NOW IN THEATERS! Jonathan Schroder’s documentary, The Boys In Red Hats, takes a deep, honest look at the infamous January 2019 confrontation at the Lincoln Memorial between Native American activist Nathan Phillips and Nicholas Sandmann from Covington Catholic High School. The director took a particular interest in the incident as he graduated from Covington Catholic High not so long ago before moving to New York to become a filmmaker. He has a unique perspective on Sandmann’s behavior that afternoon.
As the film started, I wondered if I was watching Steve Oldfield’s documentary, Rush To Judgment, which covered the same story. I wasn’t, as the two films wind up being very different. Rush to Judgment explored how the media essentially ruined the lives of Sandmann and a few of his fellow students. Schroeder instead asks the question, how did we get here?
“…a deep, honest look at the infamous January 2019 confrontation at the Lincoln Memorial…asks…how did we get here?“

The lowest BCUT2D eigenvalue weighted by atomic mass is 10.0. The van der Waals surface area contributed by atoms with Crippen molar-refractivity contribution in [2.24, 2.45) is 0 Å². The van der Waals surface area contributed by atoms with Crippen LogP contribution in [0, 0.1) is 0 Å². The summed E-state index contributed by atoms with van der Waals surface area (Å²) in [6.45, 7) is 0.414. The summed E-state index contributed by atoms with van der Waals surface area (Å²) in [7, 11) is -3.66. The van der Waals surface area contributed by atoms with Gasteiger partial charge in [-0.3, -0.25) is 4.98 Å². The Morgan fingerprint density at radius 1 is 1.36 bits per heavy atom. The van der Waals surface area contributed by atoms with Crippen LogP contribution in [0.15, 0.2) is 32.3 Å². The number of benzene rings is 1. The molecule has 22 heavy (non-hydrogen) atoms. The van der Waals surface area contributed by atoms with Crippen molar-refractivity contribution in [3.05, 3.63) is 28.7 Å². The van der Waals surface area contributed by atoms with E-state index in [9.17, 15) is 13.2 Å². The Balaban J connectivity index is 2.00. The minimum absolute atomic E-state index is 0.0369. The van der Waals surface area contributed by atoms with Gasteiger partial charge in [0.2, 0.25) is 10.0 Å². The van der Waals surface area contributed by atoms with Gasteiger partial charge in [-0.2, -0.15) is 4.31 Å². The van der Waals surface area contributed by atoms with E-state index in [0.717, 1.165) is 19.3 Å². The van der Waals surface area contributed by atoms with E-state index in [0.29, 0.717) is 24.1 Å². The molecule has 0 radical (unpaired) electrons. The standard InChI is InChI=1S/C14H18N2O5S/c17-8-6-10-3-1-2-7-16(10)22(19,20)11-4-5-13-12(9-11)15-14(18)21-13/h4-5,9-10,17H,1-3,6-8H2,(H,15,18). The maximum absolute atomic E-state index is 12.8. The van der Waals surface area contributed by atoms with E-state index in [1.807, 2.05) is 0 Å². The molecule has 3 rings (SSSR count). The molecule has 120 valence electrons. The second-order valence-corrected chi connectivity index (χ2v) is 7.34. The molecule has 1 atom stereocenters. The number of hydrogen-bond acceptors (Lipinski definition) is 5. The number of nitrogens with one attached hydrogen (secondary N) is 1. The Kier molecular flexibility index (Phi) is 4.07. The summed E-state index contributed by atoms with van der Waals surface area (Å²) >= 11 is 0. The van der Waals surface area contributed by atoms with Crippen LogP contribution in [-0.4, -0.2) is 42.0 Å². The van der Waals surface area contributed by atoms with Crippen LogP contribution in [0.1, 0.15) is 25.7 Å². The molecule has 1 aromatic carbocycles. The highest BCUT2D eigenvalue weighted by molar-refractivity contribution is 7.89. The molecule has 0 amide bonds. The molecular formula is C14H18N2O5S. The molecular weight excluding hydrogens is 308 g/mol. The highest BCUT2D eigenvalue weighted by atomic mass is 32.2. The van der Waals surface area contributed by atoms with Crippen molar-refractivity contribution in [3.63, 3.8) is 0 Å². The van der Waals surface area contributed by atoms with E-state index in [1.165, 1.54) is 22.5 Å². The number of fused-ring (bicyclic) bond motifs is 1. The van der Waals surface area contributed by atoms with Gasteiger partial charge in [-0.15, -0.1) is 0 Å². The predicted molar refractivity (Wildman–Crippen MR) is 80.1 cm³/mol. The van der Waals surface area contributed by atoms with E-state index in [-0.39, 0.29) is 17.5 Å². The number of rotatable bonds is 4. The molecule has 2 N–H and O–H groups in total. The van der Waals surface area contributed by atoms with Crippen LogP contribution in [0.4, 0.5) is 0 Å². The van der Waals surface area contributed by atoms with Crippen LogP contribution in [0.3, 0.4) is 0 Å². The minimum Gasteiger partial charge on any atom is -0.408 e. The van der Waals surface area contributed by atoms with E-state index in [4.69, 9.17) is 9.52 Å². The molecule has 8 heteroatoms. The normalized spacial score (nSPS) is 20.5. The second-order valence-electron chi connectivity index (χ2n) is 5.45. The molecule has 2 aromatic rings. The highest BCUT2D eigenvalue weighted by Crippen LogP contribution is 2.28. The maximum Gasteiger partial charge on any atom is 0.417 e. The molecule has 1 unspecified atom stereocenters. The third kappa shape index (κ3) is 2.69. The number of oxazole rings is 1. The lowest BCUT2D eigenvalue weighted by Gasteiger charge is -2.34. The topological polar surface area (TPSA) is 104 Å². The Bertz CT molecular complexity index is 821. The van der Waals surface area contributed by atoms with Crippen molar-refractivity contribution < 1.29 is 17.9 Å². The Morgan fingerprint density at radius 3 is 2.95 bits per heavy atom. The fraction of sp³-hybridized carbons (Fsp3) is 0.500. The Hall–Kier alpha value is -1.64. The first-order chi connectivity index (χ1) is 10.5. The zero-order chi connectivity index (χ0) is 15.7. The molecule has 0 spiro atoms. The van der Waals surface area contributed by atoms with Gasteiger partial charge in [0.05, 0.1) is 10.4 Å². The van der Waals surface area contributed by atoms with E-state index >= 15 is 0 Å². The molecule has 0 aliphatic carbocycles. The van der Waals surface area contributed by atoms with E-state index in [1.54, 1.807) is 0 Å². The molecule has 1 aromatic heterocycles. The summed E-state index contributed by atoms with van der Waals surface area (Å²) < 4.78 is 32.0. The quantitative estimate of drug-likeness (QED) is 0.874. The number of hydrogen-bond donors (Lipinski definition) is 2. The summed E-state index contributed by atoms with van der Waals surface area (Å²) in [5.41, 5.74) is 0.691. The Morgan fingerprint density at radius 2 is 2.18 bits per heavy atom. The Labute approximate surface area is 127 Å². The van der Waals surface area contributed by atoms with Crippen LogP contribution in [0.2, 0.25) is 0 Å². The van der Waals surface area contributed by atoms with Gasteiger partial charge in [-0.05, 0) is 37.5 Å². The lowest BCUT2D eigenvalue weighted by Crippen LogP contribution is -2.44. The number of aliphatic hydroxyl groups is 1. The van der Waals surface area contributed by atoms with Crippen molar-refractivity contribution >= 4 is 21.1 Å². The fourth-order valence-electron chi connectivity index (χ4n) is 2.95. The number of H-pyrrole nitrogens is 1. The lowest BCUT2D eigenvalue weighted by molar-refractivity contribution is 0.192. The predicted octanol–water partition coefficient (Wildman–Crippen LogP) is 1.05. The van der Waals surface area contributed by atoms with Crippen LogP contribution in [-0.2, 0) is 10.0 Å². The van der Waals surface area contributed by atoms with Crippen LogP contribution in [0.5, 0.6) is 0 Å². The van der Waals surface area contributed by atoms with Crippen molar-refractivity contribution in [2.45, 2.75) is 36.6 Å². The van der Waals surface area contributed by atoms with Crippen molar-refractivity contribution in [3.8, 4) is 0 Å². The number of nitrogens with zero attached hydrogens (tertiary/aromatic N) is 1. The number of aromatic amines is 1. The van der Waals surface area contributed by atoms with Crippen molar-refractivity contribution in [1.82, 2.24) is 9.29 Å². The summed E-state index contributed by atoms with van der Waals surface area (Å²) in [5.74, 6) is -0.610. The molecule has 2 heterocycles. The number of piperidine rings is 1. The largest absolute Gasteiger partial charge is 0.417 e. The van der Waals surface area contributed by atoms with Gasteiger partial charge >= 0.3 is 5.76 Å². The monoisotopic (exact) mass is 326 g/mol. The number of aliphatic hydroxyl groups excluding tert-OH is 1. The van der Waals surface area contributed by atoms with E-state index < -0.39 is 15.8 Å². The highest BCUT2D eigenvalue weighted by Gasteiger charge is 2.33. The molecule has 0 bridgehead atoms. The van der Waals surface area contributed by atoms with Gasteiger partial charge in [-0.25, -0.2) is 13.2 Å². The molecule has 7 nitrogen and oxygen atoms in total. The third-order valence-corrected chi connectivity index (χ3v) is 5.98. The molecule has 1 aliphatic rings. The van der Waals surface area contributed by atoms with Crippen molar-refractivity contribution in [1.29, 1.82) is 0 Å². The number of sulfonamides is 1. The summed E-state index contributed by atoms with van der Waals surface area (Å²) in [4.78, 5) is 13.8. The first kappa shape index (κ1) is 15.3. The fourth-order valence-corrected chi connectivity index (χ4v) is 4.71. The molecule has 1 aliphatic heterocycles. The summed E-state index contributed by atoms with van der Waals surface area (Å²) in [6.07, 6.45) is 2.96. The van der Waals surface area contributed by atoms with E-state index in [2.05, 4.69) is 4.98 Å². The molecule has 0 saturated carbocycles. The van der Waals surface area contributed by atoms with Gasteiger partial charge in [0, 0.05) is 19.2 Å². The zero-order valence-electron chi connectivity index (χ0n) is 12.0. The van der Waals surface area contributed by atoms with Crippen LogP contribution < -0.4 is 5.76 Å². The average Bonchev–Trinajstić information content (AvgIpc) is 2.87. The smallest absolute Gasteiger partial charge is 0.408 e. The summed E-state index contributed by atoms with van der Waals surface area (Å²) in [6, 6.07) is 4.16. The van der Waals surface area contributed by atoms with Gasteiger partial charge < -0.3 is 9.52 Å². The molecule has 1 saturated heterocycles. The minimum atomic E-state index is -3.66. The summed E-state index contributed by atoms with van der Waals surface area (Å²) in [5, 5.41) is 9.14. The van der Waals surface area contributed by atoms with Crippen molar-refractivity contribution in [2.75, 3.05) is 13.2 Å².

As a quick reminder, one morning in January, we woke up to a viral video of a group of students wearing “Make America Great Again” hats obstructing the movement a Native American gentleman trying to pass by. Engrained in our brains is the image of Nathan Phillips beating a drum in the face of MAGA hat-wearing Sandmann as he looked on with a condescending smirk and yelling, “build that wall!”
The 24–hour cycle and social media went wild with Trump rage until we learned that the story we were told had happened, nowhere resembled the actual truth. Watching the entire encounter at the steps of the Lincoln Memorial, Schroeder did his due diligence to present the real facts of that afternoon in Washington D.C. The problem is that once the facts were presented, the controversy should have been over and done with. The Boys in Red Hats attempts to explain why we’re still talking about that incident.
The filmmaker starts by sharing his experience going to Covington Catholic High. He explains the students’ behavior as they performed a school rally as a counter-protest, not to Phillips but the small contingent of the Black Hebrew Israelites heckling the teens. He interviews a student who was there, along with a few chaperones trying to manage the situation at the time. Schroeder even investigates Phillips’ false claims that he was a Vietnam veteran and uncovered Phillips’ questionable non-profit organization that he claims to run.
"…the first step to finding common ground and enacting change."
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